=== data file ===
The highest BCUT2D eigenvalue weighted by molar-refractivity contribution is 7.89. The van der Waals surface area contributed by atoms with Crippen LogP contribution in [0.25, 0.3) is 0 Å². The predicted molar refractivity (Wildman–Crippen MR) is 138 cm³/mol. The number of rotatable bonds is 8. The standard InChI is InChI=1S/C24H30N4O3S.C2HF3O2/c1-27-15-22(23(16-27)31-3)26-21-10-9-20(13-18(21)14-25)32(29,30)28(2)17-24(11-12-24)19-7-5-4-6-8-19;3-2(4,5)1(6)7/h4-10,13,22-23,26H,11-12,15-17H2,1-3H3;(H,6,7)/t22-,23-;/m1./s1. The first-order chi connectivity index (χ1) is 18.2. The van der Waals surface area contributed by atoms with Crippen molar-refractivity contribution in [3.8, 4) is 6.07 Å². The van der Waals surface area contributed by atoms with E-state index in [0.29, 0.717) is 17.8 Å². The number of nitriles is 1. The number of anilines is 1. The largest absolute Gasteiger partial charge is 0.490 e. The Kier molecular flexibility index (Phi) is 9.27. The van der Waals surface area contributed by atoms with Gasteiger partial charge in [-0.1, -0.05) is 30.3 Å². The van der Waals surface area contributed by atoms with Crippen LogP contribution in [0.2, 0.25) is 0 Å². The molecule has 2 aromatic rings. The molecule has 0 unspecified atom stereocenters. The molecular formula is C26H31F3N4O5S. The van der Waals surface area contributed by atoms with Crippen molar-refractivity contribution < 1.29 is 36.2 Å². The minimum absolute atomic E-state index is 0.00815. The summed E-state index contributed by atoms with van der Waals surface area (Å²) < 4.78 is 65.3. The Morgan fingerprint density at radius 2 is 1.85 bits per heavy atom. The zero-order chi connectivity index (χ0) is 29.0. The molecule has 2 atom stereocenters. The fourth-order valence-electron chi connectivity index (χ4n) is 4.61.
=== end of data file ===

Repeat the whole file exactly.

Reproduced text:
The highest BCUT2D eigenvalue weighted by molar-refractivity contribution is 7.89. The van der Waals surface area contributed by atoms with Crippen LogP contribution in [0.25, 0.3) is 0 Å². The predicted molar refractivity (Wildman–Crippen MR) is 138 cm³/mol. The number of rotatable bonds is 8. The standard InChI is InChI=1S/C24H30N4O3S.C2HF3O2/c1-27-15-22(23(16-27)31-3)26-21-10-9-20(13-18(21)14-25)32(29,30)28(2)17-24(11-12-24)19-7-5-4-6-8-19;3-2(4,5)1(6)7/h4-10,13,22-23,26H,11-12,15-17H2,1-3H3;(H,6,7)/t22-,23-;/m1./s1. The first-order chi connectivity index (χ1) is 18.2. The van der Waals surface area contributed by atoms with Crippen molar-refractivity contribution in [3.8, 4) is 6.07 Å². The van der Waals surface area contributed by atoms with E-state index in [0.29, 0.717) is 17.8 Å². The number of nitriles is 1. The number of anilines is 1. The largest absolute Gasteiger partial charge is 0.490 e. The Kier molecular flexibility index (Phi) is 9.27. The van der Waals surface area contributed by atoms with Gasteiger partial charge in [-0.1, -0.05) is 30.3 Å². The van der Waals surface area contributed by atoms with Crippen LogP contribution in [0.2, 0.25) is 0 Å². The molecule has 2 aromatic rings. The molecule has 0 unspecified atom stereocenters. The molecular formula is C26H31F3N4O5S. The van der Waals surface area contributed by atoms with Crippen molar-refractivity contribution < 1.29 is 36.2 Å². The minimum absolute atomic E-state index is 0.00815. The summed E-state index contributed by atoms with van der Waals surface area (Å²) < 4.78 is 65.3. The Morgan fingerprint density at radius 2 is 1.85 bits per heavy atom. The zero-order chi connectivity index (χ0) is 29.0. The molecule has 2 atom stereocenters. The fourth-order valence-electron chi connectivity index (χ4n) is 4.61.